The third chapter of Darwin’s wonderful work is “Struggle for Existence” and is another short but info filled chapter. He’s focusing on how struggle bears on natural selection.
Darwin once again points out the importance of variation:
Owing to this struggle for life, any variation, however slight and from whatever cause proceeding, if it be in any degree profitable to an individual of any species, in its infinitely complex relations to other organic beings and to external nature, will tend to the preservation of that individual, and will generally be inherited by its offspring. The offspring, also, will thus have a better chance of surviving, for, of the many individuals of any species which are periodically born, but a small number can survive. I have called this principle, by which each slight variation, if useful, is preserved, by the term of Natural Selection, in order to mark its relation to man’s power of selection. (64)
The struggle for life is something Darwin found fascinating, yet something that humans tend to easily forget. We don’t bear in mind that everything, even if it appears to be in a state of abundance and health, deals with struggle constantly. On a sunny Spring day, you may see green grass and blooming flowers, several species of singing birds and various mammals relaxing in the sunshine. What you may be missing is the birds’ constant crunching on insects. Maybe, you’re not noticing that the cozy mammals just had a nice midday meal or the stunted plants in between the healthy specimens. Darwin insists that without the understanding of the struggle for existence, we cannot have a full understanding of nature and several biological facts. Darwin also points out that what he means by “Struggle for Existence.” He doesn’t just include physical fighting and bloody death in his definition. He includes interdependence and the success in leaving offspring, along with the struggle against the elements (65).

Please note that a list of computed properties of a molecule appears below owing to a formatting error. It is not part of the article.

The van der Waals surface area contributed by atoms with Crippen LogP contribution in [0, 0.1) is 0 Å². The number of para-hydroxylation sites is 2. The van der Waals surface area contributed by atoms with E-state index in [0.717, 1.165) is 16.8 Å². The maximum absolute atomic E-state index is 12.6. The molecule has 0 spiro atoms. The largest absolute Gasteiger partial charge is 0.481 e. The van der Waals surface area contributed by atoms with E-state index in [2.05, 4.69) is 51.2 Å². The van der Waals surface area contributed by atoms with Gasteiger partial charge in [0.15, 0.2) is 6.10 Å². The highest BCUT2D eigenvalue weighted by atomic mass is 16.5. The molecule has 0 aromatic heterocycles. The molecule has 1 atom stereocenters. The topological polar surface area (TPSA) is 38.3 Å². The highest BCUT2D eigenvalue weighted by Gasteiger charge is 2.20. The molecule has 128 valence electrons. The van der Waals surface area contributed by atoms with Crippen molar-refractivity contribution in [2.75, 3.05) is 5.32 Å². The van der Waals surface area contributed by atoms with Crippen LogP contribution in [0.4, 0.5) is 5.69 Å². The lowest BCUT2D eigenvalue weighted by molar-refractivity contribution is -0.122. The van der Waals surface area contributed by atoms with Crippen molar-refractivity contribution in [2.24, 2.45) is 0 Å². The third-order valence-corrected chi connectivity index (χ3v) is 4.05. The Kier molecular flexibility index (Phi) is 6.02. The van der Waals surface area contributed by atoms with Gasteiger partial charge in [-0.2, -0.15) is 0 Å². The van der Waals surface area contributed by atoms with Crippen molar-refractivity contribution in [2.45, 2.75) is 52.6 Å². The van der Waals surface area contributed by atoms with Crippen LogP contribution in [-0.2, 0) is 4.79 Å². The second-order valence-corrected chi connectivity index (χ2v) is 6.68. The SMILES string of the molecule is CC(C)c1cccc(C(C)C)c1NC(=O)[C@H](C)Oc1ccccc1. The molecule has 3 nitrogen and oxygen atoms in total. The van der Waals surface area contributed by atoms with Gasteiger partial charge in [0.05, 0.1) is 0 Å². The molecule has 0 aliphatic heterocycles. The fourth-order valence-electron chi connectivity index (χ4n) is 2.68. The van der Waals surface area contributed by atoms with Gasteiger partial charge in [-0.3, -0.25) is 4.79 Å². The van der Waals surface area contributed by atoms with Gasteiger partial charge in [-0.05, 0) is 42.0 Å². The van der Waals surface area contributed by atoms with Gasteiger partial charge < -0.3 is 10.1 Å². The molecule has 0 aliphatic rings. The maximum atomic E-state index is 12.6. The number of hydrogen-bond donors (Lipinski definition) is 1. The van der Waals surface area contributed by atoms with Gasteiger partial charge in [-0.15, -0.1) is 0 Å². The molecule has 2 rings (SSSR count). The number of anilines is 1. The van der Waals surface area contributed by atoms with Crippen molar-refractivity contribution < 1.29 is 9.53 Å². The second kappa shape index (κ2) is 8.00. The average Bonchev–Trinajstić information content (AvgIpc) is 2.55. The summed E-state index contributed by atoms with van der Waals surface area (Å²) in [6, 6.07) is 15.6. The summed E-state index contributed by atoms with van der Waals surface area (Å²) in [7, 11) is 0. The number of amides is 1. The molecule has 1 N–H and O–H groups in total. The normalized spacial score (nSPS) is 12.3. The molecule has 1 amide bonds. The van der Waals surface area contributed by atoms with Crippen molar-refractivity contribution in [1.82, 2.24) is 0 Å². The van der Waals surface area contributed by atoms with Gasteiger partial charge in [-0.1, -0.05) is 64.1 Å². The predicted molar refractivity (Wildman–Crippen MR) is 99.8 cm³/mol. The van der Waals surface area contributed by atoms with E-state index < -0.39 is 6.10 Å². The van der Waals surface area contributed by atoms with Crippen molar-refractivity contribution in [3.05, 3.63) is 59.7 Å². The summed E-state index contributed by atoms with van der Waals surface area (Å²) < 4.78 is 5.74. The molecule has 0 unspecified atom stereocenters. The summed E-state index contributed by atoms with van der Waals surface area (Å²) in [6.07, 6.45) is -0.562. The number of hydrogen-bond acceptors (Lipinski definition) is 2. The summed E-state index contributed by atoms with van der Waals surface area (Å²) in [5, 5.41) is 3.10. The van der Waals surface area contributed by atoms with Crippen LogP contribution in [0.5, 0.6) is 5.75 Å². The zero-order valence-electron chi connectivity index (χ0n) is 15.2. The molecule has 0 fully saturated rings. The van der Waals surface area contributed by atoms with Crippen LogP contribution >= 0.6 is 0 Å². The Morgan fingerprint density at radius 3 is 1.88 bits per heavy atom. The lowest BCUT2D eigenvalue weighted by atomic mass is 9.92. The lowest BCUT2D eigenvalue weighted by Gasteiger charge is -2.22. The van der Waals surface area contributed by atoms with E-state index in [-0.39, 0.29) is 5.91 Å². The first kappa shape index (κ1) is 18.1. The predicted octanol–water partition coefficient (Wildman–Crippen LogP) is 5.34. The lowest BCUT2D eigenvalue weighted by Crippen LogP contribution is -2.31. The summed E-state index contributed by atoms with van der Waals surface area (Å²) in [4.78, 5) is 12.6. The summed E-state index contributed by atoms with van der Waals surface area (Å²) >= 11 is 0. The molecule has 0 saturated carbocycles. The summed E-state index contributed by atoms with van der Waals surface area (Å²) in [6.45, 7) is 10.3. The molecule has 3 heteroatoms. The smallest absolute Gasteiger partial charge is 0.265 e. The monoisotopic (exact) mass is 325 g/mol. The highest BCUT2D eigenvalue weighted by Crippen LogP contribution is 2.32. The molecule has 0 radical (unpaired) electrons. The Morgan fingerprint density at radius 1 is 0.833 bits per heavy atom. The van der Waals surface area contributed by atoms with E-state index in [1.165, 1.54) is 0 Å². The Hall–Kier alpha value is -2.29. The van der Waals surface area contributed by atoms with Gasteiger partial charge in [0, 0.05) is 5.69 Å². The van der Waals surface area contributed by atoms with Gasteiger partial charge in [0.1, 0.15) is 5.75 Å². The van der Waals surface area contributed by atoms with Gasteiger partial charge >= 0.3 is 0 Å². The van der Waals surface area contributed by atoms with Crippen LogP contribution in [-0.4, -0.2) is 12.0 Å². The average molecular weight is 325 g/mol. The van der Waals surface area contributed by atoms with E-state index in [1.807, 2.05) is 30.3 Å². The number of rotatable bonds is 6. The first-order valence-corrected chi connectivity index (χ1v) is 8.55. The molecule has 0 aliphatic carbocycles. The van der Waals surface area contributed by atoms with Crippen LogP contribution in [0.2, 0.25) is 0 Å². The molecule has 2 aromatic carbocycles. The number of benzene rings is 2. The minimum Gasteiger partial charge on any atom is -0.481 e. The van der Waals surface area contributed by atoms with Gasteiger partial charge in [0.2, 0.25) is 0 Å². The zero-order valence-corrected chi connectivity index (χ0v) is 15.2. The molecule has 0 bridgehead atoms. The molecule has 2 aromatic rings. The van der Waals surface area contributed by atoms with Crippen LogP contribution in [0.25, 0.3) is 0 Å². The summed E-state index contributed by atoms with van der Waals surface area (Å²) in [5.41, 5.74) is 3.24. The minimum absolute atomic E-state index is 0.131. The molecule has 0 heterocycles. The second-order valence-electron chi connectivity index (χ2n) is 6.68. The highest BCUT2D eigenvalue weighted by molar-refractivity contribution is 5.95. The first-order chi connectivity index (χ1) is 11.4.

Darwin spends several pages discussing the struggles of living beings. He also discusses population growth and checks on that growth. He has a wonderful example of the delicate balance in nature and the fact that even a small change can greatly influence populations (pages 72-4 Scotch Fir). This struggle is ongoing, but as Darwin points out, it is so well balanced that we barely notice it. We are amazed when we hear of an extinction event. Or, at least, Darwin was. It’s become quite common place nowadays.
The struggle for existence can seem rather daunting and downright depressing at times. However, we shouldn’t be too disheartened. I’ll let Darwin’s final chapter comments sum up:
All that we can do, is to keep steadily in mind that each organic being is striving to increase at a geometrical ratio; that each at some period of its life, during some season of the year, during each generation or at intervals, has to struggle for life, and to suffer great destruction. When we reflect on this struggle, we may console ourselves with the full belief, that the war of nature is not incessant, that no fear is felt, that death is generally prompt, and that the vigorous, the healthy, and the happy survive and multiply. (78-9)